BROOKLYN, N.Y. - The crumbling Brooklyn Queens Expressway needs to be fixed, and soon. But there’s no agreement on how to do it.

The city’s proposal to turn the Brooklyn Heights Promenade into a temporary six lane highway during repairs is largely considered a flop by the community since it was announced last year.

"The original reaction was a solid two thumbs down," said Peter Bray, Executive Director of the Brooklyn Heights Association.

Now an alternative plan for the one and half mile stretch is being rolled out. This one announced by City Comptroller Scott Stringer.

"I don’t want to see another super highway where we have an existing superhighway," Stringer said.

Stringer’s concept is to turn one level of the triple cantilever into a truck-only two way highway, another into a two mile linear park as repairs get done. He says it’ll be faster and cheaper than the city’s plan.

"We propose a plan that would meet the needs of communities by reducing congestion, making sure the cars stay away from the pedestrians, preserving open space and finally doing something this city hasn’t done in a long time, change the Robert Moses centric planning of the city," Stringer said.

Controversial urban planner Robert Moses played a huge role in the BQE construction which opened to traffic in 1954. Now more than 150,000 cars and trucks use the roadway every day according to the DOT. Community groups opposed to the city’s Promenade replacement plan say they like the idea coming from the Comptroller’s office. The group A Better Way NYC was formed in response to the BQE project.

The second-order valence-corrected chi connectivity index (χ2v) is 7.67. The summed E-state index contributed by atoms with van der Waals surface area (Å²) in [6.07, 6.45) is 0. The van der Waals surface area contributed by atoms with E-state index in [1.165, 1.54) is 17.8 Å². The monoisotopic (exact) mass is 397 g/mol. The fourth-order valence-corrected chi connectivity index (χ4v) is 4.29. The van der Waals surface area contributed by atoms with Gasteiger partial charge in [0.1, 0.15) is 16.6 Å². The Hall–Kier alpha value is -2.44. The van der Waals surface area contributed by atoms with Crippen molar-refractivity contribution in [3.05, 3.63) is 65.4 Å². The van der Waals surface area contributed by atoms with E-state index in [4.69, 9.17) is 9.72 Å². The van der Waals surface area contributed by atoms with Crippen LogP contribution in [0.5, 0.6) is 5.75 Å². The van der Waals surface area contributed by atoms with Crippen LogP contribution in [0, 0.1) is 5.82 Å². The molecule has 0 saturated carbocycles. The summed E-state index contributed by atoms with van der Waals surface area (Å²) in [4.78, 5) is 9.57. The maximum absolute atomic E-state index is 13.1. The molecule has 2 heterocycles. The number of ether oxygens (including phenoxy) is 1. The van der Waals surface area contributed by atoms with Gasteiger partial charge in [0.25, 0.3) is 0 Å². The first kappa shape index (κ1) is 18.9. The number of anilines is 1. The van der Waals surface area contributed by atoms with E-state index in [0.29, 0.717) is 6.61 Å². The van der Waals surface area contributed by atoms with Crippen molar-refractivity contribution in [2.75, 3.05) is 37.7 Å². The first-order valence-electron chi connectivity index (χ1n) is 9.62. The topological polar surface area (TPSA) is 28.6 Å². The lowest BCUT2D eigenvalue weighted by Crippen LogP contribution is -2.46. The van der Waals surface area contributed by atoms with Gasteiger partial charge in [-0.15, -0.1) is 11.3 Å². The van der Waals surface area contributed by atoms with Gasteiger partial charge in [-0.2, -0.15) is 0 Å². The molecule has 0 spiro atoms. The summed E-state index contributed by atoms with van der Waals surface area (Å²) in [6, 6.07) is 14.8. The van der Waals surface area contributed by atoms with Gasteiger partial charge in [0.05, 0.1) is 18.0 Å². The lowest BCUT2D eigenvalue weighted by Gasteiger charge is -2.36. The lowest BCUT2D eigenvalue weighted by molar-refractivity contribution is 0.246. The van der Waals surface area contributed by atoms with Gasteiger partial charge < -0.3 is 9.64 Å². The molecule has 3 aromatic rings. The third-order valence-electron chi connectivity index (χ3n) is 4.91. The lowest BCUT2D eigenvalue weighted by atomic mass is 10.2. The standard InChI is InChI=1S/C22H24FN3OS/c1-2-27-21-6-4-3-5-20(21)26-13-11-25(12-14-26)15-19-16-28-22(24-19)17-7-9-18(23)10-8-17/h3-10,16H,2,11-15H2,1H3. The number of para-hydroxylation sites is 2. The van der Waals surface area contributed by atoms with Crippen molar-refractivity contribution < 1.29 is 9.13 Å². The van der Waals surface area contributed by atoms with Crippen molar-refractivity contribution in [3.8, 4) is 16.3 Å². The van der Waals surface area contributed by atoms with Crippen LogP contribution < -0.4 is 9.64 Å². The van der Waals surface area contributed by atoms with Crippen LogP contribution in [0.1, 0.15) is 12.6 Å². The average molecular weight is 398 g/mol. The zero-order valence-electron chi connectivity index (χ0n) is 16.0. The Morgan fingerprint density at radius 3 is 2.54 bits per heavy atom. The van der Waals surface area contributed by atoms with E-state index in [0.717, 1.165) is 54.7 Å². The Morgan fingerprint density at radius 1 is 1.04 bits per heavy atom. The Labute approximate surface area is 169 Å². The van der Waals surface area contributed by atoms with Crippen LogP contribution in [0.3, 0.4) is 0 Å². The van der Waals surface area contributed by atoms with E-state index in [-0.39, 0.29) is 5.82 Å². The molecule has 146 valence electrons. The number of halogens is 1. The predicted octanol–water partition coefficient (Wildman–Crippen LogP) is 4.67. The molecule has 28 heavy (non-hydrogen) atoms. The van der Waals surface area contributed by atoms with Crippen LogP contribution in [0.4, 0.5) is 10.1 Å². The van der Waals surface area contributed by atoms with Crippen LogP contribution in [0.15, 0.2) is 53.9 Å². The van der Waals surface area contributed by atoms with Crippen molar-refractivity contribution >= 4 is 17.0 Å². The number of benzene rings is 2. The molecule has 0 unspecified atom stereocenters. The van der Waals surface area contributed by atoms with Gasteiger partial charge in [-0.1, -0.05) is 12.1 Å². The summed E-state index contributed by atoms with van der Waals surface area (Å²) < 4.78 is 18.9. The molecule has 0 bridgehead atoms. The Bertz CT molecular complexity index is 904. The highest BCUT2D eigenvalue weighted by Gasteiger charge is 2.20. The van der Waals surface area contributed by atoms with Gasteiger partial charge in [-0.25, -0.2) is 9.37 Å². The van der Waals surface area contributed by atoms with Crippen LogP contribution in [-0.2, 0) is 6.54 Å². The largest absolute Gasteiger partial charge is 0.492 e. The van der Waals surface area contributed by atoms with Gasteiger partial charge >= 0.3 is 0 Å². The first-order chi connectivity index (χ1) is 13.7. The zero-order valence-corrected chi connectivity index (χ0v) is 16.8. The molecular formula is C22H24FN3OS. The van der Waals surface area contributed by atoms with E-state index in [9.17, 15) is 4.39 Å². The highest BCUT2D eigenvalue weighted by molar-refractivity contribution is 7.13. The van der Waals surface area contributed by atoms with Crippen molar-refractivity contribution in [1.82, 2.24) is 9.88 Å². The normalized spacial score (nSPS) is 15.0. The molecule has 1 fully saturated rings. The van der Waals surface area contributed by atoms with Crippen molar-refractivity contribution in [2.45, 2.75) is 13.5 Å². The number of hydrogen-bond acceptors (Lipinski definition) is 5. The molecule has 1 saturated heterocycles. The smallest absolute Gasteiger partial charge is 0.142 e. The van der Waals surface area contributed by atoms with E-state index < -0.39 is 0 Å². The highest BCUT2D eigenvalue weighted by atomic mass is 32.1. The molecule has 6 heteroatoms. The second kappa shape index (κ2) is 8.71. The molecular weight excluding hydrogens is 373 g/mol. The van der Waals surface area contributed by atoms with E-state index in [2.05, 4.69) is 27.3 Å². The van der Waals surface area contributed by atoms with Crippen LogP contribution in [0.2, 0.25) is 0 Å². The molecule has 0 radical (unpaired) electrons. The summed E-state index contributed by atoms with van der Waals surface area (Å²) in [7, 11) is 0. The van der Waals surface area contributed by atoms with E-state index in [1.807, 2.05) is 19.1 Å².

"They’re being creative, they’re being innovative, they’re pushing the envelope. And that’s exactly what should be happening right now with this project. It’s a $4 billion project that involves millions of people," said Hilary Jager, Co-Founder of A Better Way NYC.

The Brooklyn Heights Association says it appreciates Stringer’s alternative proposal but also has one of its own which would move the traffic down below and keep all the green space.

"We're looking forward to sitting down with DOT again on Monday to go through very technical aspects of this plan with their engineers," Bray said.

The DOT says it’s looking at all options. And environmental impact studies still need to happen. The city's proposals are expected to take at least six years to complete.

A Better Way NYC and the Brooklyn Heights Association plan to hold a town hall meeting on the BQE reconstruction on April 3.